I am putting my two in an online Writeshop 1 & 2 course for 2016/17.
Then, the following year, they will take her Windows to the World, 1 semester course and afterwards, I will find a Research Paper course to sign them up for.
My son is finishing up The Elegant Essay course now. It’s been a real challenge for him, but that’s good.
My dd will take creative writing courses after this next year, since that is her bent.
@jenntracy: have you checked out Jump In? Sharon Watson also has additional writing courses available after JI.
Man, this is an old thread… but I sure needed to read it today!JenniferParticipant
This thread is awesome. I wanted to share an email I received from Sally Clarkson who wrote Educating the Wholehearted child years ago (2006). I had emailed her about what to use to teach grammar and writing and was pretty much freaking out! LOL I stumbled across this email again a few days ago and wanted to share what she said with you guys. I NEEDED to hear these words of wisdom again and I am so glad I printed it out and filed it. I now have it hanging in my school room… Her kids are all excelling in college/life. All 4 of her children are great writers. She believed in a CM education. If you have not read her book, I encourage you to do so… she has a wealth of wisdom! Here is the email she sent me:
I will have to tell you that Sarah made almost a 1400 on her SAT’s and Joel was not far behind) got the Presidential at the University of his choice). Nathan and Joy are yet to come. Nathan is not as academically inclined, but his vocab is incredible and he is a great writer and speaker. All that to say that it is not necessary to follow the Well Trained Mind book to have a well trained mind. My goal is much more focused on their soul. The best way to create a writer is by reading outloud to them. Let them enjoy great literature and words and thoughts and stories. Discuss what you are reading–get excited about it–fill their brains with great brain food. The danger of overdoing curriculum like Shirley grammar is that they can learn the rules and feel pressure to perform in filling in the blanks, but a love for learning is lost. When the heart is engaged and enjoying education, the the mind naturally becomes more able to communicate in thought. Spend the bulk of your together time reading great books. Give them something to draw, eat or drink, or build while they are listening to you. Then periodically, ask them to retell what they have heard or ask a reading comprehension type of question about what you read. (Why do you think the hero made these choices? What do you thing he should have done differently? Why, How, What if–questions that require more than a fill in the blank answer.) Discuss things at the dinner table–articles, issues, stories, events.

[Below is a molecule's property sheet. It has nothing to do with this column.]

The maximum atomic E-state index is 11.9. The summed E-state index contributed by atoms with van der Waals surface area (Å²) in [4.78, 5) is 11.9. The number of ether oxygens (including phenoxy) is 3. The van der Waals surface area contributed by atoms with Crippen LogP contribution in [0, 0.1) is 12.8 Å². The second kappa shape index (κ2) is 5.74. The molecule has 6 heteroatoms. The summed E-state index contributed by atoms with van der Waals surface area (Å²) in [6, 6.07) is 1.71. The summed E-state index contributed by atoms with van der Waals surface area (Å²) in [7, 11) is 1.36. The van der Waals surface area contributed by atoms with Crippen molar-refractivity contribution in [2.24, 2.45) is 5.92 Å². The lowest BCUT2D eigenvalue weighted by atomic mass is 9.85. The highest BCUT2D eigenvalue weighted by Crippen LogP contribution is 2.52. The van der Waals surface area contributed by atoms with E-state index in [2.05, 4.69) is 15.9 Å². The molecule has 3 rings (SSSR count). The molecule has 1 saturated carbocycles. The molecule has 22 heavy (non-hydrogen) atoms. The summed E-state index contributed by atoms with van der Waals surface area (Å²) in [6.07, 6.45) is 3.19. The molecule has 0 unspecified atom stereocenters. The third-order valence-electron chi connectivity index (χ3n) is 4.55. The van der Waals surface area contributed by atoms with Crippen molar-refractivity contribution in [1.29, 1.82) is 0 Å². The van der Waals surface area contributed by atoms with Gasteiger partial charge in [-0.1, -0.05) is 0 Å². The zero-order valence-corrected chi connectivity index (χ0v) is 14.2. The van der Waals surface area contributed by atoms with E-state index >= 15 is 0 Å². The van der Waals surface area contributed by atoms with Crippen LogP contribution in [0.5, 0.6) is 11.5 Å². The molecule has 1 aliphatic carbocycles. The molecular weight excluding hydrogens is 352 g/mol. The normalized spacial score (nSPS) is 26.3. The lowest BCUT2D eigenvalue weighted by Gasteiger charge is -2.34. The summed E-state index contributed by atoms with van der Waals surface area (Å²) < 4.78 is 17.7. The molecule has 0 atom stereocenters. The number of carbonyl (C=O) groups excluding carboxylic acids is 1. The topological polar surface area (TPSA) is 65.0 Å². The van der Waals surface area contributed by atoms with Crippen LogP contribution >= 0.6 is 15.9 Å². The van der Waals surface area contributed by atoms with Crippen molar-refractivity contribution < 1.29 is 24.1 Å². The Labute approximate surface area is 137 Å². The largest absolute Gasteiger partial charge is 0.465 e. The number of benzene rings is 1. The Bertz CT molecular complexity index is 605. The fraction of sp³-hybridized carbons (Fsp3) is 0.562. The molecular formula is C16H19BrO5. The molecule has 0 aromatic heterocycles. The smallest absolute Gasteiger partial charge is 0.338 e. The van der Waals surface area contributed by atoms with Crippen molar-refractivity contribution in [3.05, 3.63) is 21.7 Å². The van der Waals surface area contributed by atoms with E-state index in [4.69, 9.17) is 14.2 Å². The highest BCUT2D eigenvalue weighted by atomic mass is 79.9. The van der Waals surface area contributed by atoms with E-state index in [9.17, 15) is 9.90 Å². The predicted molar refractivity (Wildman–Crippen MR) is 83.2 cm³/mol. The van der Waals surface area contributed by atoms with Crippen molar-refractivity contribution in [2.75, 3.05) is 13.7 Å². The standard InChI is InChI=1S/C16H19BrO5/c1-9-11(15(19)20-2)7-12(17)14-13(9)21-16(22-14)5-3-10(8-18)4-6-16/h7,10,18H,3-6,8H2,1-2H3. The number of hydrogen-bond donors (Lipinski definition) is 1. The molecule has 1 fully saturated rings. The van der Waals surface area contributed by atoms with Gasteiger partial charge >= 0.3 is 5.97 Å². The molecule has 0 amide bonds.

Give them an opportunity to verbalize what they are learning. This is where communication skills–writing or speaking–come from–from heart felt convictions and beliefs and values–not from fill in the blank curriculum. Make your home a delightful place to live with lots of great books and ideas.
Hope this helps ease your fears and MINE in the writing department. I KNOW that learning naturally is the way to go, but it is so easy to spread the “curriculum safety net” to make sure your bases are covered. However, just because your child filled in the blank correctly does not mean the child mastered it. We have done 3 years of Rod and Staff and 2 years of CLE Language Arts… and it is NOT transferring in their writing. Very frustrating. So we are now just writing daily and then correcting the writing as we go. Writing daily in some form is truly the best way to go….